This blog post was written by my intern Zehra Kaya. She also did all the research.
The banned book of the imprisoned journalist Ahmet Şık is available in Turkish book shops starting tomorrow, 1 December. The unpublished version of the book was put online last March, with the title “The army of the imam” but will be published now as ‘Who touches it, gets burned’. Because the book was considered a ‘terror document’, Şık was arrested in March. He is being suspected of involvement in Ergenekon, an organization that allegedly planned a coup against the AKP government.
‘I think I’m being followed’, Ahmet said to his friend and colleague Alper Turgut last January. They both attended the commemoration of journalist Metin Goktepe, who was killed by police in January 1996. Şık told his friend about the book he was writing. ‘I felt he was anxious and nervous’, says Turgut. ‘That is not so strange, because Ahmet wrote about a subject that you can hardly touch in Turkey because it is surrounded by fire.’
Police as instrument
Alper Turgut, filmcritic for newspaper Cumhuriyet and board member of the Turkish union for journalists (TGS), and I are talking in a small bar in Istanbuls district of Kadiköy. He doesn’t care people around us are listening along. ‘Ahmet was investigating the infiltration of the Gülen movement in the police corps.’ Turgut calls the Gülen movement, that is lead by the preacher Fethullah Gülen and that has a lot of followers in Turkey, a ‘radical islamic movement’, and says: ‘I think it is a danger for democracy.’
‘I last talked to Ahmet when he was in Ankara for some interviews for his research’, says Irfan Aktan, a journalist at the magazine Express. ‘Ahmet didn’t keep his investigation a secret. He told me he found out that the police is used as an instrument for a new political order. De police chiefs who didn’t obey the Gülen movement, were fired, which was done in a way that was not legal’.
‘There were apparently people who didn’t like this investigation’, Aktan says. The prosecutor marked the book as “terror document” and publication was forbidden. According to Turgut the Gülen movement can not stand critics and it interferes ruthlessly when somebody gets in its way, which doesn’t actually fit islam, he says. The movement is supposedly a partner of the current government. That is supposedly also the reason the movement is powerful enough to interfere in a situation in which it is criticized. Turgut: ‘That’s the idea behind the title of the book. If you “touch” this movement, you will “burn’, meaning “get into trouble”.
Not a crime document
Aktan says it’s never nice for a writer when his book is published online unedited. Ahmets friends, who believe in his innocence, considered it necessary to share the book and decided to put it online. Ahmet was said to have a few potential titles for the book, for example ‘The army of the imam’, and ‘Who touches it, gets burned’. His friends chose the first title, so society could see it was not a crime document. Turgut: ‘The current title “Who touches it, gets burned’, sounds more logic now’.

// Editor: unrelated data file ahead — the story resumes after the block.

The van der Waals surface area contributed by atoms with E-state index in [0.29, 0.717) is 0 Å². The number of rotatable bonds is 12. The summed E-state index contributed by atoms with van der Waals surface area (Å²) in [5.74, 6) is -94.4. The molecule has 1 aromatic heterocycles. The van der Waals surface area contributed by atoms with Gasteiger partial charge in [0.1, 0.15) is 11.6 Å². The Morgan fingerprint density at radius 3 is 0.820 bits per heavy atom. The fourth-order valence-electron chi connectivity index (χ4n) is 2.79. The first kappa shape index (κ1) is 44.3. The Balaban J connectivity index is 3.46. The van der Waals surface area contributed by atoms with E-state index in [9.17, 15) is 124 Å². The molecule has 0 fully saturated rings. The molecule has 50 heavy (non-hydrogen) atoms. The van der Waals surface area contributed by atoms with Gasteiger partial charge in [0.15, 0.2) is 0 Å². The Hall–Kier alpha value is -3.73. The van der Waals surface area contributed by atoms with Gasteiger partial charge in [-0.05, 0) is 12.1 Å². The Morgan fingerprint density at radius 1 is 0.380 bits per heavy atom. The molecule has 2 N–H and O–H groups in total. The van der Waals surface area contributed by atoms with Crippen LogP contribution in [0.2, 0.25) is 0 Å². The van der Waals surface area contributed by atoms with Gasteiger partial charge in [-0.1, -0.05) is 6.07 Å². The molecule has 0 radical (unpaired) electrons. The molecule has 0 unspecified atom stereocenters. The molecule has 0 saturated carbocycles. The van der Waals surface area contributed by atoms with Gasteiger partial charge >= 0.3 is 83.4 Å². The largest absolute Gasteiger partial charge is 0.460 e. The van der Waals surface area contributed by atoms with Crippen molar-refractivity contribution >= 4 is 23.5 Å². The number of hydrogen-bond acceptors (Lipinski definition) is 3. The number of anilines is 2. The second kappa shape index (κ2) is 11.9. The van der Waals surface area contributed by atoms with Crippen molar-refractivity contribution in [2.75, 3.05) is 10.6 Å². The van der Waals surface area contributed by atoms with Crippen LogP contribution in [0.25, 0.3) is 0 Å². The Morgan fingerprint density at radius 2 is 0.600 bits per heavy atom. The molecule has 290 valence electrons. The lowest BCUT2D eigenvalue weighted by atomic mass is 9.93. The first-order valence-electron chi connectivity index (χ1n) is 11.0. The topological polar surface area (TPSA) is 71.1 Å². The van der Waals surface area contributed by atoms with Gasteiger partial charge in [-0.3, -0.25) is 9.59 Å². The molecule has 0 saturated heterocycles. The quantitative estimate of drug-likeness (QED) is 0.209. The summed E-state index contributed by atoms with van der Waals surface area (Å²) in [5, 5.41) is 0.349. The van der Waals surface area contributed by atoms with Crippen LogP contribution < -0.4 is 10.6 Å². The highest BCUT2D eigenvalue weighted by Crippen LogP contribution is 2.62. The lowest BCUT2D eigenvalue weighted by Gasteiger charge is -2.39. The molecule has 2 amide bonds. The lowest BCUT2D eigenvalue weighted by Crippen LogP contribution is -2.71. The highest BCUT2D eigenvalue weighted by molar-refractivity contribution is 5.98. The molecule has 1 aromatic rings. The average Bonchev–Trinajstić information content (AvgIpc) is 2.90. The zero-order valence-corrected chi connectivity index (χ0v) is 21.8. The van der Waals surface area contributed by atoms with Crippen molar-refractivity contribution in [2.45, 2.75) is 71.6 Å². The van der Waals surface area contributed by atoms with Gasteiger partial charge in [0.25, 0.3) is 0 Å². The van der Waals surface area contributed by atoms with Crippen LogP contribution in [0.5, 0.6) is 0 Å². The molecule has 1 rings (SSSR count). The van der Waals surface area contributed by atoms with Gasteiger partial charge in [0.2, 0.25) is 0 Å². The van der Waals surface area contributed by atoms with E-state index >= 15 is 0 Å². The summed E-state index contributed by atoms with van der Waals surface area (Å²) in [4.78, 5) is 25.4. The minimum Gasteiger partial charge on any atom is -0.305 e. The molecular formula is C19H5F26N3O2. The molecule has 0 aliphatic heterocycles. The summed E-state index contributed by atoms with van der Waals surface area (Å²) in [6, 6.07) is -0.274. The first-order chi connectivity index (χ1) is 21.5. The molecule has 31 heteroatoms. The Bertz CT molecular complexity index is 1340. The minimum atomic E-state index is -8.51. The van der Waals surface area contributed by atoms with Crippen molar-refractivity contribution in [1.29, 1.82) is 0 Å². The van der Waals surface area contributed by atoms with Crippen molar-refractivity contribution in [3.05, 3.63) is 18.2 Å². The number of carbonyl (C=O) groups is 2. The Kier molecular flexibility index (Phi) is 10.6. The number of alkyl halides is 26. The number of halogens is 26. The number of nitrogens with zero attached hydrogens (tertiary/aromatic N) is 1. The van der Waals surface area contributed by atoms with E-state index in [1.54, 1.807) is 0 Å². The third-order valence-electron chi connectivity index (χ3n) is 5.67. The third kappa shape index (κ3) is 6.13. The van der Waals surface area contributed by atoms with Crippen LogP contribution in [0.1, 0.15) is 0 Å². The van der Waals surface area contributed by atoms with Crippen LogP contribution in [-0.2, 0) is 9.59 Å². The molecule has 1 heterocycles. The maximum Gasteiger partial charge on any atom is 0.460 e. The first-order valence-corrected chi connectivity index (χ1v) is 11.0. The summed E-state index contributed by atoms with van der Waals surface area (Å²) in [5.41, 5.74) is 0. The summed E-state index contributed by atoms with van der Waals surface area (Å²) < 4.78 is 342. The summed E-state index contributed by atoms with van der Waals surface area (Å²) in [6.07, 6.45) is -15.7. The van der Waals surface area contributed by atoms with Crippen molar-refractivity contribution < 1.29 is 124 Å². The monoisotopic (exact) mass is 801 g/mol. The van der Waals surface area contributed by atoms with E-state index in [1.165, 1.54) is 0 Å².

After Şık was arrested, 125 journalisten, activists and academicians came together to edit his book and to sign it as support for Şık. This was kept a secret until 16 November, when the book was presented at the book fair TÜYAP in Istanbul.
‘We were afraid when we published he book’, Turgut says. ‘The book is forbidden, so at the book fair it could have been confiscated, and it still can be. And we can be prosecuted. But we wanted to do this. Everybody was silent so somebody had to speak out.’ According to Turgut this matter doesn’t only concern Şık but the whole society: ‘The freedom of speech is at stake here’. Aktan says the country is heading towards dictatorship if civilians can not express their opinions.
Why is the book edited and published now, and not sooner after Şık got arrested? ‘We are in a more calm period now’, explains Turgut. ‘The content of the indictment against Şık is known now, and it’s clear that there is no problem at all with the book. It’s funny that he is charged with planning a coup by writing a book. Is he going to overthrow the government with his pen? The indictment is included in the book, so everybody can see there is nothing special in it.’
Aktan and Turgut think the book must be read to judge whether it is a terror document or not. Irfan Aktan: ‘According to the prosecutor it’s a terror document, but when we read it, we don’t get the slightest impression that’s what it is. To see how unfounded the charges against Şık are, we want people to be able to read it.’
The book is still banned in Turkey and the people who publish it now, can still be convicted because of it. Aktan: ‘But if that is the price of the freedom of expression, I am willing to pay it.’
The next hearing in the court case against Ahmet Şık is on 26 December in Istanbul.